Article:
Unitarians believe in the single personality of God, in contrast to the doctrine of the Trinity (three persons in one God ).
It is the philosophy upon which the modern Unitarian movement was based and, according to its misled proponents, it is the original form of Christianity, while they don’t believe in Christianity (the doctrine from Christ/Christ-ianity), for they deny the fact that Jesus is the son of God – The Christ.
Unitarian Christians do not fully believe in the teachings of Jesus, as found in the New Testament and other early Christian writings, and hold him up as an exemplar.
Adhering to strict monotheism, the Unitarians maintain that Jesus was a great man and a prophet of God, perhaps even a supernatural being, but not God himself. Unitarians believe in the moral authority, but not necessarily the divinity, of Jesus. Their corrupted theology is thus directly opposing the Gospel and the theology of mainline Protestant and Orthodox Christian denominations which hold the Trinity doctrine as a core belief. It seemed the founder of Unitarianism decided that this was the best denomination type he could invent, silly as it seems.
Jesus never claimed to be God and neither is the Holy Ghost God: both are from God, and thus having authority men do not have.
“I and the Father are one.” The Jews took up stones again to stone Him. Jesus answered them, “I showed you many good works from the Father; for which of them are you stoning Me?” The Jews answered Him, “For a good work we do not stone You, but for blasphemy; and because You, being a man, make Yourself out to be God.”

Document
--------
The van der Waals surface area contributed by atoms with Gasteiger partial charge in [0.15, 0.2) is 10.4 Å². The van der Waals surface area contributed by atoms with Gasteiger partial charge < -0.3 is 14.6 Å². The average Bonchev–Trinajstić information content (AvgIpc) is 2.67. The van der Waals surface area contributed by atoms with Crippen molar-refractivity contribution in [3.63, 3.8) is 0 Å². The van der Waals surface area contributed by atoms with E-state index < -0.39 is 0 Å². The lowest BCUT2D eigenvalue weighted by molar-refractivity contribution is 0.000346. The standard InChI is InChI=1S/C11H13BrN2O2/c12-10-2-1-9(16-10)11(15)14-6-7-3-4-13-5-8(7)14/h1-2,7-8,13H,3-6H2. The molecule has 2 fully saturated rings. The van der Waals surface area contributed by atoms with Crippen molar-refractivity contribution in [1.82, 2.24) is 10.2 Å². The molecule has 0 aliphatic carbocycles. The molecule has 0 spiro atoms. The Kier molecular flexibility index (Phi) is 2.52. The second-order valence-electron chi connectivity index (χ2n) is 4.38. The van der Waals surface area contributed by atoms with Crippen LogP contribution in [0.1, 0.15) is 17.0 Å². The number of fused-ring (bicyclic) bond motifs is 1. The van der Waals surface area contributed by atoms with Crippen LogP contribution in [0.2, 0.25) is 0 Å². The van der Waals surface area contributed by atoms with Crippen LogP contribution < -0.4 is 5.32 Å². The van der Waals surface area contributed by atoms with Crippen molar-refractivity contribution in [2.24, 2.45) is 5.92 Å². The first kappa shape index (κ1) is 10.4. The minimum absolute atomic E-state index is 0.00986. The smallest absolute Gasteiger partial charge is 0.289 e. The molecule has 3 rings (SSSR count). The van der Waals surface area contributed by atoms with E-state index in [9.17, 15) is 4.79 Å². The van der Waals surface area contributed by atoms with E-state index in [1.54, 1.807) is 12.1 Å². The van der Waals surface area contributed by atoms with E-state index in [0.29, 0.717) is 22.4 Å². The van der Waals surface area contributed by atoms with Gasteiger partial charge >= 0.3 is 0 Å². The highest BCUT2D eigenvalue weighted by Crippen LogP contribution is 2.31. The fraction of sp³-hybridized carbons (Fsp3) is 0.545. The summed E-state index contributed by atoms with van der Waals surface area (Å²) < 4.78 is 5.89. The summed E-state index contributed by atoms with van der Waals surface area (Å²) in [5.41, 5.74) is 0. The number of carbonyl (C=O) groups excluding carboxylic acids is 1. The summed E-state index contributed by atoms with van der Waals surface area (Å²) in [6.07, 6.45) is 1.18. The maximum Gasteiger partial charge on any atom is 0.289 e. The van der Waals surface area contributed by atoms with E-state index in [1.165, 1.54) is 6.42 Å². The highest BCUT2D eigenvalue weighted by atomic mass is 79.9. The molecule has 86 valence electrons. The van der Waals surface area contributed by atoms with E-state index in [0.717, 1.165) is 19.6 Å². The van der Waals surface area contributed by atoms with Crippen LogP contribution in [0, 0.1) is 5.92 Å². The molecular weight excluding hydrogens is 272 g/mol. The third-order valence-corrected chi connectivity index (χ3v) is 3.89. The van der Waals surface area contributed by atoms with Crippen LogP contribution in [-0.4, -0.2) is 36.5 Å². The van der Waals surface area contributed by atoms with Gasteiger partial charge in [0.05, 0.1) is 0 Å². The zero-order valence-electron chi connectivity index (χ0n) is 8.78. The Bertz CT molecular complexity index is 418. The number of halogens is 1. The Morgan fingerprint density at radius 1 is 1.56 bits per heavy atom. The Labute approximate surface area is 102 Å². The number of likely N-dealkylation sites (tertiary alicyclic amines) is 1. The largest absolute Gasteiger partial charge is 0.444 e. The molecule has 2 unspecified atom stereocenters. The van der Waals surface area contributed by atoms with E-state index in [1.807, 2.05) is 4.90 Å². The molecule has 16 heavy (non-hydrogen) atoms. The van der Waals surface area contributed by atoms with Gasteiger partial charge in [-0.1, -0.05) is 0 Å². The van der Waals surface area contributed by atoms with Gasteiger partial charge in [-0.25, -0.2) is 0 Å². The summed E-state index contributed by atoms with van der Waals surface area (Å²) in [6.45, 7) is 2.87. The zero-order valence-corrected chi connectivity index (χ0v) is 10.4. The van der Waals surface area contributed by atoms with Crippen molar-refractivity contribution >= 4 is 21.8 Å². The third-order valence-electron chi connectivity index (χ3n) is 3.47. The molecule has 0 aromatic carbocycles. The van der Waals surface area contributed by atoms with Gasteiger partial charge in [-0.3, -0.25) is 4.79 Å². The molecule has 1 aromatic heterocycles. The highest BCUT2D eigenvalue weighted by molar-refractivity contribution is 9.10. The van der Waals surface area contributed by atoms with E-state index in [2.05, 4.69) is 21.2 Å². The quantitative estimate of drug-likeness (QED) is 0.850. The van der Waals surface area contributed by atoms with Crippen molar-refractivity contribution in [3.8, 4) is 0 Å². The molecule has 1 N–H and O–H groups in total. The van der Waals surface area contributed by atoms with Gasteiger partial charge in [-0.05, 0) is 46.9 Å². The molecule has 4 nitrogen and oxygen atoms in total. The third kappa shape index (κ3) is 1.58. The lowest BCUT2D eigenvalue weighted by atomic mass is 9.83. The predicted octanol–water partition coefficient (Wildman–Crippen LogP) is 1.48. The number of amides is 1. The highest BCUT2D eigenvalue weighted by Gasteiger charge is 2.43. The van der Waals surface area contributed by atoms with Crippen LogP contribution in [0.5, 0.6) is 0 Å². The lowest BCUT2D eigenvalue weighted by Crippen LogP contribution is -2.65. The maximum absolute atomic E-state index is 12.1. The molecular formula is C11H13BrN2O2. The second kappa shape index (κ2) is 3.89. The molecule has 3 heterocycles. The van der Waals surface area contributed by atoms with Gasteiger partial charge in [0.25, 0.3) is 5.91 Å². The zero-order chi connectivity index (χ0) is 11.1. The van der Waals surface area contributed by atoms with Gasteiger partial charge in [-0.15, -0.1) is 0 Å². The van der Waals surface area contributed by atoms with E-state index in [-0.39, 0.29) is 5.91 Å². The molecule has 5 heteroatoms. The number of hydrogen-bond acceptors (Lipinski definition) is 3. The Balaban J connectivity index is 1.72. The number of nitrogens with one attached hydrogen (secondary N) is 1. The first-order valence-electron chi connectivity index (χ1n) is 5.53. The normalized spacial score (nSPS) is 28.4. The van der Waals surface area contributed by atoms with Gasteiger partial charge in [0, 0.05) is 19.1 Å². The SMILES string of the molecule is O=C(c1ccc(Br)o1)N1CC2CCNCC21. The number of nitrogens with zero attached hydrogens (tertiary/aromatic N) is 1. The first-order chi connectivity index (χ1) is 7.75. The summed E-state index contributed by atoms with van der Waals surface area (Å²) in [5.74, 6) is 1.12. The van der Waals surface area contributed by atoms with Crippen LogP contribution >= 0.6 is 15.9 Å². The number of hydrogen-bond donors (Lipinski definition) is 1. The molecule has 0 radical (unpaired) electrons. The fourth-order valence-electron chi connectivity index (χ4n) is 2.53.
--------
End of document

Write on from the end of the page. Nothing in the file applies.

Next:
And Jesus cried out and said, “He who believes in Me does not believe in Me, but in Him who sent Me. And he who beholds Me beholds the One who sent Me. I have come as light into the world, that everyone who believes in Me may not remain in darkness”.
JOH 10: 9 I am the door: by me if any man enter in, he shall be saved, and shall go in and out, and find pasture.
JOH 14: 6 Jesus saith unto him, I am the way, the truth, and the life: no man cometh unto the Father, but by me.
Here Jesus explains his authority, to us: virtually God. Not God, but ‘like God’. Only God could do the things he has done: no living man could.
So, the intelligent among us understand that, when Jesus makes this statement, he utters a proverb.